Reasons for non-uptake of referral: Children with disabilities identified through the Key Informant Method in Bangladesh
Bedford J, Mackey S, Parvin A, Muhit M, Murthy GV
Purpose: To identify reasons for the non-uptake of referral for children with disability identified though the Key Informant Method in Bangladesh.
Method: Core data was collected and analysed using qualitative methodologies. Fifty-one semi-structured interviews were completed with parent(s) of children who had attended a screening camp at the invitation of a Key Informant, but had not taken up their subsequent referral for health or rehabilitative services. Thematic analysis of the interview data resulted in emerging trends that were critically analysed according to the research objective.
Results: Seven thematic reasons for non-uptake of referral were identified: severity of the disability; family and community; direct and associated cost; location of referral; negative camp experience; deliberate non-uptake; and procedural problems. Parents often discussed multiple reasons for non-uptake, interrelating socio-cultural, logistical and experiential factors.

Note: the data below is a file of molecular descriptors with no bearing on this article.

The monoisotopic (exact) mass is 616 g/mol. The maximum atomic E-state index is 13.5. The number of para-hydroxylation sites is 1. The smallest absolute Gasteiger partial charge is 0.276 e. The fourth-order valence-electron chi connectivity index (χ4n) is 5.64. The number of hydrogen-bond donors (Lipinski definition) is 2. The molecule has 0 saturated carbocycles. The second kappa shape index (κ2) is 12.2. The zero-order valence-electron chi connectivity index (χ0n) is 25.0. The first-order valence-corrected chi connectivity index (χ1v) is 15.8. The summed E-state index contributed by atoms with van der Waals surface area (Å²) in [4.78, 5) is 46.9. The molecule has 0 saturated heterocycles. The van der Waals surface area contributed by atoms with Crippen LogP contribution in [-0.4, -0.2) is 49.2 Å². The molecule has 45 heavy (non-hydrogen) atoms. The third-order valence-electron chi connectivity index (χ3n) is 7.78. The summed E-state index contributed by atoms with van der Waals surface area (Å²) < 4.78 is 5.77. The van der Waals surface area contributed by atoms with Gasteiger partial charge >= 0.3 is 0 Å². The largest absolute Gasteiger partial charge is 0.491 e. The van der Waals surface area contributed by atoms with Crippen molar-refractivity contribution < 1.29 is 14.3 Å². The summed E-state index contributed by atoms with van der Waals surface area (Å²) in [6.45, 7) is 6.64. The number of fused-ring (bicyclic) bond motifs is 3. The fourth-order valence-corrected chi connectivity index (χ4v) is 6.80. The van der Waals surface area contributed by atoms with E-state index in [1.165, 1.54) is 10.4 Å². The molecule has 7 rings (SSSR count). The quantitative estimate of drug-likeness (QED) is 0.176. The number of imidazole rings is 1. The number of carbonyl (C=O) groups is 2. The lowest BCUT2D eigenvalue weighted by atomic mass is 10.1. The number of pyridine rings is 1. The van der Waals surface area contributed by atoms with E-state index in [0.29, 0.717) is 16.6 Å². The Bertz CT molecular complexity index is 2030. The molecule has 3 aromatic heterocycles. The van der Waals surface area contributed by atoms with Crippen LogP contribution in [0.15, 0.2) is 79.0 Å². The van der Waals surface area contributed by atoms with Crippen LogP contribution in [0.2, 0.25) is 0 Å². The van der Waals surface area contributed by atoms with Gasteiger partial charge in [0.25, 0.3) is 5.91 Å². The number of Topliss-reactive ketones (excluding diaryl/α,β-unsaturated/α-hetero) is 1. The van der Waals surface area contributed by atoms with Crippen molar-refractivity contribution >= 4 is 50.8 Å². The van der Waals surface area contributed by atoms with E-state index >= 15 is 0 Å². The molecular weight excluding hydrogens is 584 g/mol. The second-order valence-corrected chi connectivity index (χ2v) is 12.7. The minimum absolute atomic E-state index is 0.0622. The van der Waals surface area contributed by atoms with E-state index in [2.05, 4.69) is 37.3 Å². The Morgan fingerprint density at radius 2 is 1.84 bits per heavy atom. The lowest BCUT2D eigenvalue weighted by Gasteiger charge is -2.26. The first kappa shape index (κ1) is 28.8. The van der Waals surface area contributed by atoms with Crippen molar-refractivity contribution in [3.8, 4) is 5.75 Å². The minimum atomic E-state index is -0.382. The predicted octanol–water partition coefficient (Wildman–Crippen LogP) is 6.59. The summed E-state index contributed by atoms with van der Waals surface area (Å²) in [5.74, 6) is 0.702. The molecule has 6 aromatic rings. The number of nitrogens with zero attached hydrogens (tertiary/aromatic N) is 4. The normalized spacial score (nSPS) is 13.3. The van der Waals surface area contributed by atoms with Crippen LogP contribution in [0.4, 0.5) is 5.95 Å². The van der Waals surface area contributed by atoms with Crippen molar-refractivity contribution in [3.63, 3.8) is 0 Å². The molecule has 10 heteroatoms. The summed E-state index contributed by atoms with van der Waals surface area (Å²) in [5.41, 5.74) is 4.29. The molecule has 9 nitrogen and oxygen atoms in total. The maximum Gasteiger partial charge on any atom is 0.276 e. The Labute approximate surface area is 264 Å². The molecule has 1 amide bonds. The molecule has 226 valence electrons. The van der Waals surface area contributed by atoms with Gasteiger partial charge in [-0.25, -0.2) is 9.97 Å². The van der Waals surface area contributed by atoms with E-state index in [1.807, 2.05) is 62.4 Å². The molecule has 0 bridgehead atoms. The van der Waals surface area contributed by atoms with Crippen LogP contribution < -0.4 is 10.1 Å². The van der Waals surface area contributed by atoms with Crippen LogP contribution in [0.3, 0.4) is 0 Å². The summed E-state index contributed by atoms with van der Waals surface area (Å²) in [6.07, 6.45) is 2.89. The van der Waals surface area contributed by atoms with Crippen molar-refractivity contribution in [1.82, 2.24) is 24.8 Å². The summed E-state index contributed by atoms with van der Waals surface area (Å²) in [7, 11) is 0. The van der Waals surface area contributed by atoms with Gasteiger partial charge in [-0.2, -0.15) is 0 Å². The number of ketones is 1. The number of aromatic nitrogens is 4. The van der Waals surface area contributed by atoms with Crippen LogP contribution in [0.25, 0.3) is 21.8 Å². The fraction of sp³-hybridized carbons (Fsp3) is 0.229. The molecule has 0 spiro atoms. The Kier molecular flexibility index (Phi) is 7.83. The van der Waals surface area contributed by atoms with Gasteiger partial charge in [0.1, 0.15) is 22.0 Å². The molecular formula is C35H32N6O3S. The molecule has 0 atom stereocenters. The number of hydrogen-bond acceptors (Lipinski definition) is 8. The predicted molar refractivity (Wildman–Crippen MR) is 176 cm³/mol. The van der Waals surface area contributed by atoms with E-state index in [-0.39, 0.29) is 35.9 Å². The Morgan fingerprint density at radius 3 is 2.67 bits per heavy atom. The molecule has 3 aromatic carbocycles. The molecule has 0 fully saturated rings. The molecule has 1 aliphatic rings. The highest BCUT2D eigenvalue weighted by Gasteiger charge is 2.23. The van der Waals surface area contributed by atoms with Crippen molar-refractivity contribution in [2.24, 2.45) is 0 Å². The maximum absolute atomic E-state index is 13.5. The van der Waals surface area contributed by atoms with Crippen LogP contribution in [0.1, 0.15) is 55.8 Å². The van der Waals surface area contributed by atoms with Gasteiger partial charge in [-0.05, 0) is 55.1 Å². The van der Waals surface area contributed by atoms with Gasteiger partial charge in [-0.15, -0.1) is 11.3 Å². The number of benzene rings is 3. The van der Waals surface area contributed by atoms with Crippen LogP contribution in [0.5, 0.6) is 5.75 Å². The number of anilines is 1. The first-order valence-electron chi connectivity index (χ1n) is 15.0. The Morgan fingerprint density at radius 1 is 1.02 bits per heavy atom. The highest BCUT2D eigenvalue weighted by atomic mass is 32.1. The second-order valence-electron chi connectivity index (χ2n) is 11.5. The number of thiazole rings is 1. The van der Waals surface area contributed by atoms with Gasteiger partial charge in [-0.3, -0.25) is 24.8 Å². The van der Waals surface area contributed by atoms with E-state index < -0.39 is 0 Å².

Conclusion: Understanding the reasons for the parents of children with disability not taking up referral is important for the design and implementation of appropriate, relevant and contextual medical and rehabilitative services. The role of Key Informants may be developed from case detection, to include facilitation of effective and efficient uptake of services.
Implications for rehabilitation: Programmes to identify children with disability and facilitate subsequent rehabilitation or treatment need to have extensive pre-planned strategies for referral mechanisms and follow up. Although Key Informants were not the focus of investigation, the present study suggests that there is potential for the role of the Key Informants to be extended beyond that of a case detection, to inform and facilitate referral processes and encourage the uptake of services.